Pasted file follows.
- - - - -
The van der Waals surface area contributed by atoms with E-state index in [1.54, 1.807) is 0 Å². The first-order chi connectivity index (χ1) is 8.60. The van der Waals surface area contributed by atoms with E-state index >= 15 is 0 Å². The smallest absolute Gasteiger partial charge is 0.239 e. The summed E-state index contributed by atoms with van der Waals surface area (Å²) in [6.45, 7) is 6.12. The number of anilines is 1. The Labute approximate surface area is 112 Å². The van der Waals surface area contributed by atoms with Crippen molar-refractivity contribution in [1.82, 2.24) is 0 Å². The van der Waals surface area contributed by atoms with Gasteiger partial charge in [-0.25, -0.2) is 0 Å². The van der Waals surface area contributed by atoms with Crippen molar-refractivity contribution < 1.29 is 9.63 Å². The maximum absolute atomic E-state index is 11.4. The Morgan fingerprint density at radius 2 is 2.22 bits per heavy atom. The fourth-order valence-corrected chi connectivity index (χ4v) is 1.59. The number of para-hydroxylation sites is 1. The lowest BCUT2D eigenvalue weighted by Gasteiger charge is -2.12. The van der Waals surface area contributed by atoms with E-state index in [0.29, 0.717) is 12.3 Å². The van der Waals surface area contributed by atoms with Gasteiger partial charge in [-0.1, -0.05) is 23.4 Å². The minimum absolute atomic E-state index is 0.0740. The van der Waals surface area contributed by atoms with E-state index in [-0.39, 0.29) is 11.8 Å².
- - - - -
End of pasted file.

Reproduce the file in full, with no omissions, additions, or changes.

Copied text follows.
The van der Waals surface area contributed by atoms with E-state index in [1.54, 1.807) is 0 Å². The first-order chi connectivity index (χ1) is 8.60. The van der Waals surface area contributed by atoms with E-state index >= 15 is 0 Å². The smallest absolute Gasteiger partial charge is 0.239 e. The summed E-state index contributed by atoms with van der Waals surface area (Å²) in [6.45, 7) is 6.12. The number of anilines is 1. The Labute approximate surface area is 112 Å². The van der Waals surface area contributed by atoms with Crippen molar-refractivity contribution in [1.82, 2.24) is 0 Å². The van der Waals surface area contributed by atoms with Gasteiger partial charge in [-0.25, -0.2) is 0 Å². The van der Waals surface area contributed by atoms with Crippen molar-refractivity contribution < 1.29 is 9.63 Å². The maximum absolute atomic E-state index is 11.4. The Morgan fingerprint density at radius 2 is 2.22 bits per heavy atom. The fourth-order valence-corrected chi connectivity index (χ4v) is 1.59. The number of para-hydroxylation sites is 1. The lowest BCUT2D eigenvalue weighted by Gasteiger charge is -2.12. The van der Waals surface area contributed by atoms with E-state index in [0.29, 0.717) is 12.3 Å². The van der Waals surface area contributed by atoms with Gasteiger partial charge in [-0.1, -0.05) is 23.4 Å². The minimum absolute atomic E-state index is 0.0740. The van der Waals surface area contributed by atoms with E-state index in [-0.39, 0.29) is 11.8 Å².